Representing Australian Space in The Overlanders Elizabeth Webby , 2007 single work criticism
— Appears in: Australia : Making Space Meaningful 2007; (p. 115-123)
This paper will examine the influence of Watt's representation of Australian space in The Overlanders on other films made in Australia during the 1950s, including Charles Chauvel's Jedda (1955) and Jack Lee's Robbery Under Arms (1957)...(From author's abstract p. 115)
y Ion Idriess Beverley Eley , Potts Point : ETT Imprint , 1995 Z550010 1995 single work biography
y Who are We? The Australian Quest for Literary Identity Richard Scott Carr , Ann Arbor : University Microfilms International , 1994 Z67137 1994 single work thesis

'This full-fledged literary and critical history of Australian fiction specifies the governing themes of the fiction and its various schools; it analyzes the evolution of a canon of Australian fiction in literary history; and it demonstrates the way Australian writers and scholars have been forced to adjust their beliefs about authentic Australian literature since the emergence of Aboriginal imaginative writing in the 1960s. This study presents and analyzes the longstanding battle of Australian literature for academic and popular recognition in Australia, a struggle mirroring the larger national quest for a confident identity. The "Emigrant Mechanic," narrator of Alexander Harris' Settlers and Convicts, or Recollections of Sixteen Years Labour in the Australian Backwoods (1847), identifies themes that have persisted in Australian culture and literature--the fascination with the landscape, the rise of the New Australian, the mateship social dynamic.

'Those themes persist, for example, in the 'bush fiction' of Henry Lawson, Joseph Furphy, and their successors, fiction focusing on survival, as bush dwellers fight an environment bent on defeating human effort. Harris adds another major theme that resonates in Australia's canonical fiction when, despite his avowed aim to celebrate the Australian experience, he returns homesick to England. Much of Australian fiction is a story of leaving; the hero--the exceptional person--must escape Australia to find fulfillment.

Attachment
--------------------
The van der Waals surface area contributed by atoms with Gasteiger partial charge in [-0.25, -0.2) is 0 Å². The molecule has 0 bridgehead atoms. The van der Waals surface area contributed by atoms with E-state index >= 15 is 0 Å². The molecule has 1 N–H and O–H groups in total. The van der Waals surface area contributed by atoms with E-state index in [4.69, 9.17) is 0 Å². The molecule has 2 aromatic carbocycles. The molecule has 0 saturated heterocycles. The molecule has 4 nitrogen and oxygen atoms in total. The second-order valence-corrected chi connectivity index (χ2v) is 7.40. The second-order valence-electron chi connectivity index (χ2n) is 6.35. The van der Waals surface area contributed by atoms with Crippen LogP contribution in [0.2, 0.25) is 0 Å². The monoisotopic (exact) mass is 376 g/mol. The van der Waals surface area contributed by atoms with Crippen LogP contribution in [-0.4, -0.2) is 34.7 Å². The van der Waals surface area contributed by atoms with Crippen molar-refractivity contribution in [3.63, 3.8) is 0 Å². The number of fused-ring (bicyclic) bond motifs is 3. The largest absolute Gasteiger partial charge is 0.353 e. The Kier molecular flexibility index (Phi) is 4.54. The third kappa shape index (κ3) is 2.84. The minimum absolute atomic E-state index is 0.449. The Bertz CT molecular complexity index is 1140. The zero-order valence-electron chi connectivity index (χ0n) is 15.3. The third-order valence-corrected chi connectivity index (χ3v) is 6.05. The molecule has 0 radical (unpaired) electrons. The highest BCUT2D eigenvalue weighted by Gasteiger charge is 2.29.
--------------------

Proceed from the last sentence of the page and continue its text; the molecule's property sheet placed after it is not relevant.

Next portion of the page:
'Those who stay, like Meg in Ethel Turner's Seven Little Australians, are best served by learning to become proper Imperial citizens. The emergence of Aboriginal fiction, poetry, and drama in the 1960s introduces a new story and theme into Australian literature, the search for the Aboriginal soul lost or disrupted with the arrival of the Europeans, when the narrator in Mudrooroo's (Colin Johnson's) landmark Wild Cat Falling (1965) breaks from the cycle of prison-release-recapture. Recognizing his heritage and recovering his Aboriginal self, he provides--in the Aboriginal journey to reclaim the soul--a potent literary counter to the cultural sense of displacement and inferiority evident throughout Australian canonical fiction. In recognizing and embracing the Aboriginal spirit of the continent, Australian writers and readers can hope to resolve their identity quest.' (National Library of Australia catalogue record)

Chronicler of the Great Inland Clement Semmler , 1990 single work biography
— Appears in: The Weekend Australian , 29-30 September 1990; (p. rev 4)
Popular Perceptions of an Unpopular People, 1929-1945 Adam Shoemaker , 1989 single work criticism
— Appears in: Black Words, White Page : Aboriginal Literature 1929-1988 1989; (p. 39-62)
This chapter examines works written between 1929 and 1945 by non-Aboriginal authors representing Aboriginality. Works analysed in detail are Coonardoo (1929) by Katharine Susannah Prichard, Capricornia (1938) by Xavier Herbert, Lasseter's Last Ride: An Epic of Central Australia (1931) by Ion Idriess, The Passing of the Aborigines (1938) by Daisy Bates and Native Legends (1929) by David Unaipon. Shoemaker argues the following points: Firstly, that there is a tendency for academics to overemphasise the importance of works by Prichard and Herbert as indicators of a supposedly new and enlightened view. Secondly, that by highlighting such works as beacons of enlightenment, academic criticism has cast a shadow over the extremely popular works of historical fiction by Idriess. And thirdly, that a number of other popular works of literature written and published between 1929 and 1945, for example, Daisy Bates's The Passing of the Aborigines, still exerted some influence on Australian readers as late as the 1960s. Finally, Shoemaker's analysis concludes with David Unaipon, who published during this period, was almost totally ignored until the 1970s, and even now still deserves far more study than he has received.